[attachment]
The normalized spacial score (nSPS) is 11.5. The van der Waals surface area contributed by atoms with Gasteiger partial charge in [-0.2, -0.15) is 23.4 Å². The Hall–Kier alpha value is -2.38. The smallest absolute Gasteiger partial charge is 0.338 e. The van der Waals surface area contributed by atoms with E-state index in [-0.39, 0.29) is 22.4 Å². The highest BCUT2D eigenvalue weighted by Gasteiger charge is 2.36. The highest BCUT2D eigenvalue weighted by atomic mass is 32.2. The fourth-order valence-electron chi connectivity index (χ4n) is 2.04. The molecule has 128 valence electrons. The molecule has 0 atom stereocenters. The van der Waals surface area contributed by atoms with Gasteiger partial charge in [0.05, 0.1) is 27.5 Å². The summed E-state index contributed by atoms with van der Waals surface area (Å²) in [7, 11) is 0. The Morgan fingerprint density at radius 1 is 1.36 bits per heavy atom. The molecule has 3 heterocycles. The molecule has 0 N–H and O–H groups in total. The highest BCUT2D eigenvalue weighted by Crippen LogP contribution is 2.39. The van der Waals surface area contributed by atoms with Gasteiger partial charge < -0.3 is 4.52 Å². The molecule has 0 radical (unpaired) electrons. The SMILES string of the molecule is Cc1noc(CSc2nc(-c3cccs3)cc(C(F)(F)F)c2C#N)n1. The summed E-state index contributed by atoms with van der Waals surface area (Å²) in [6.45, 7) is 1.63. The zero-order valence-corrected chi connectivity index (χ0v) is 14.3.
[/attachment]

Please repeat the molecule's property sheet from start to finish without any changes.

The normalized spacial score (nSPS) is 11.5. The van der Waals surface area contributed by atoms with Gasteiger partial charge in [-0.2, -0.15) is 23.4 Å². The Hall–Kier alpha value is -2.38. The smallest absolute Gasteiger partial charge is 0.338 e. The van der Waals surface area contributed by atoms with E-state index in [-0.39, 0.29) is 22.4 Å². The highest BCUT2D eigenvalue weighted by Gasteiger charge is 2.36. The highest BCUT2D eigenvalue weighted by atomic mass is 32.2. The fourth-order valence-electron chi connectivity index (χ4n) is 2.04. The molecule has 128 valence electrons. The molecule has 0 atom stereocenters. The van der Waals surface area contributed by atoms with Gasteiger partial charge in [0.05, 0.1) is 27.5 Å². The summed E-state index contributed by atoms with van der Waals surface area (Å²) in [7, 11) is 0. The Morgan fingerprint density at radius 1 is 1.36 bits per heavy atom. The molecule has 3 heterocycles. The molecule has 0 N–H and O–H groups in total. The highest BCUT2D eigenvalue weighted by Crippen LogP contribution is 2.39. The van der Waals surface area contributed by atoms with Gasteiger partial charge < -0.3 is 4.52 Å². The molecule has 0 radical (unpaired) electrons. The SMILES string of the molecule is Cc1noc(CSc2nc(-c3cccs3)cc(C(F)(F)F)c2C#N)n1. The summed E-state index contributed by atoms with van der Waals surface area (Å²) in [6.45, 7) is 1.63. The zero-order valence-corrected chi connectivity index (χ0v) is 14.3.